Duga-3 is an enormous, now abandoned antenna system, built in the 1970s as part of a Soviet anti-ballistic missile early-warning network.
It is a huge lattice mega-structure, 150 meters wide, 90 meters high, and 750 meters long. To man the radar system, a small secret city was built, in which 1,000 people lived. It broadcast a sharp tapping sound which earned it the nickname “Woodpecker,” and was such a powerful system that the sounds disrupted legitimate radio broadcasts and communications all over the world.
While many people worldwide had theories as to what was causing the noises, the source wasn’t confirmed until after the fall of the Soviet Union. The site at Chernobyl remained in operation after the Chernobyl disaster, but in 1987 most technical equipment was moved to a site at Komsomolsk na Amure.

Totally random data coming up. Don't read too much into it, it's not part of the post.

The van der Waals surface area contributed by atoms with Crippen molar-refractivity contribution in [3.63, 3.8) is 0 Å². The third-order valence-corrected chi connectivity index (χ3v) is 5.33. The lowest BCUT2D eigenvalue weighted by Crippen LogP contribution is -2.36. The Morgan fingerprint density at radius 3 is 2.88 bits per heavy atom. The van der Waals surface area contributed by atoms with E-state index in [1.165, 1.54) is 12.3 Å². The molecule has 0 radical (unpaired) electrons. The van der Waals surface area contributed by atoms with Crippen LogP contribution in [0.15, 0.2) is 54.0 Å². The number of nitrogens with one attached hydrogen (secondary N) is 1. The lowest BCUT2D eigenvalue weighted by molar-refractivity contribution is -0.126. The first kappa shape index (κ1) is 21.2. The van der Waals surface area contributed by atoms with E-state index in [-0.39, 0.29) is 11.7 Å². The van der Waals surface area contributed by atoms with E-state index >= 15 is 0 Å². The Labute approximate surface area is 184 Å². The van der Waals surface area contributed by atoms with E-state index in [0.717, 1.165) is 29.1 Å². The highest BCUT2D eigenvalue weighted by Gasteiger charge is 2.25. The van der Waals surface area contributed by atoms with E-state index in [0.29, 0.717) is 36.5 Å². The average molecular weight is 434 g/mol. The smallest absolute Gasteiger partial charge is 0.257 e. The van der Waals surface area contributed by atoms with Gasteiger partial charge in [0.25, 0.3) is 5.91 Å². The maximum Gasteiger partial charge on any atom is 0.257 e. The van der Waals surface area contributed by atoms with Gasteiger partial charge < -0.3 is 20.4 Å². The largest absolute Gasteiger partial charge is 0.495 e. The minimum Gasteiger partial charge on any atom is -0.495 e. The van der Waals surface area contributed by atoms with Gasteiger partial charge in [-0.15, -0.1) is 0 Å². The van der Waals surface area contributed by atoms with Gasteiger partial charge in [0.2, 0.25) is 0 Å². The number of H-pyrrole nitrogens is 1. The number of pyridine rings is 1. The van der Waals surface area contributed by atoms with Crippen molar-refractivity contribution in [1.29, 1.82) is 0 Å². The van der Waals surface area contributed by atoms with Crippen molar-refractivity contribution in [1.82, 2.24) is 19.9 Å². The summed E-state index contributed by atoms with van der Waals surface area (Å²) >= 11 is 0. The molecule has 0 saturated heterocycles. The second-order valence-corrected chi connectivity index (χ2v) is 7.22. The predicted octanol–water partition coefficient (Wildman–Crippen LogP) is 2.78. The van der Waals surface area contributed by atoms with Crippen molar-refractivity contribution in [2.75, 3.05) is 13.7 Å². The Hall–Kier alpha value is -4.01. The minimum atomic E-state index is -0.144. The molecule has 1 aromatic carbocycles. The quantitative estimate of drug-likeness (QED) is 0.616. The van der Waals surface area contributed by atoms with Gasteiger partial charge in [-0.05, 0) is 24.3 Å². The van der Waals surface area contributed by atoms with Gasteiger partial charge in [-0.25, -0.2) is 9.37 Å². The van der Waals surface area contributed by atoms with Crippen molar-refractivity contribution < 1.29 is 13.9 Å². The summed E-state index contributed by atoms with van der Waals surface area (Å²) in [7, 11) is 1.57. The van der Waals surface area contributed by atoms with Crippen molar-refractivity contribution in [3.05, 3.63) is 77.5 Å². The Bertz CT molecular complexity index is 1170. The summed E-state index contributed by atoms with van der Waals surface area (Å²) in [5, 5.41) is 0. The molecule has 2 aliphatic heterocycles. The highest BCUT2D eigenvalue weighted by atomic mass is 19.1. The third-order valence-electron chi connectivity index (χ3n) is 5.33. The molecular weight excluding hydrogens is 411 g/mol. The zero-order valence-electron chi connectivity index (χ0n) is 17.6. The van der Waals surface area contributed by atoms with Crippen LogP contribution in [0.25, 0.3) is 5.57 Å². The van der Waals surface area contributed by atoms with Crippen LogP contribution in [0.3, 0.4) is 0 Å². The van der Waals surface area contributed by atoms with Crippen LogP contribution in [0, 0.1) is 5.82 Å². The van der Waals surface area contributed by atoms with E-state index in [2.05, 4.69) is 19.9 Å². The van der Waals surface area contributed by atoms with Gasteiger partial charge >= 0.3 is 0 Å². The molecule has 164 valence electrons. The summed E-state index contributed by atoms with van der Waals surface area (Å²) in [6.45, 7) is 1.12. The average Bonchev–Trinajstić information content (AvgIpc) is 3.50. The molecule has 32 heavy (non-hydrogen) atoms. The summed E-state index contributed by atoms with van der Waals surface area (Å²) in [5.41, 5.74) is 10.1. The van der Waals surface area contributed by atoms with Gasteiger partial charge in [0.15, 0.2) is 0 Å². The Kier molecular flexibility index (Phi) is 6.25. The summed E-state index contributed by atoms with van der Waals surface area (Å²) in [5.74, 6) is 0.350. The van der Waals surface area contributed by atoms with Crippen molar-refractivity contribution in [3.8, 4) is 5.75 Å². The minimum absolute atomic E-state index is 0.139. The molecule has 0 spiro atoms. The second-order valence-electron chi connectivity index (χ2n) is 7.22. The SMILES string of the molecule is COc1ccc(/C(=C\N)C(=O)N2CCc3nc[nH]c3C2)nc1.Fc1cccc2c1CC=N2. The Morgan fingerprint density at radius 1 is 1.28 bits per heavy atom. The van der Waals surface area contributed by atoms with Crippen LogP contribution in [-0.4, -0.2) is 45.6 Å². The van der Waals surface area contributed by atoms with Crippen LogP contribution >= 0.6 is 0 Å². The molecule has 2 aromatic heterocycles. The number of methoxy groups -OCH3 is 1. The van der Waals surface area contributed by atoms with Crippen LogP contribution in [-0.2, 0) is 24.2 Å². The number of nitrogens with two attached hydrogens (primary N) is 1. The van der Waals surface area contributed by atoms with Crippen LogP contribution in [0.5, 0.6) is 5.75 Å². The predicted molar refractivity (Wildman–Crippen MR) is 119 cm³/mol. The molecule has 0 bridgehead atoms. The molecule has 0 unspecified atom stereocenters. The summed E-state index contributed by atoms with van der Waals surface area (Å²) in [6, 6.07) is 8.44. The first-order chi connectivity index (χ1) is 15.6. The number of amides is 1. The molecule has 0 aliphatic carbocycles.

Today the mega-structure is still there, just a few kilometers south of the infamous Chernobyl reactor. There are plans to install wind turbines on it.
Visit Ukraine withAtlas Obscura Trips
Kyiv, Chernobyl, and the Borders of Bessarabia
On this once-in-a-lifetime tour of Ukraine, Transnistria, and Moldova, we'll delve deep into local cultures and traditions, explore unusual underground spaces, and visit an unrecognized republic.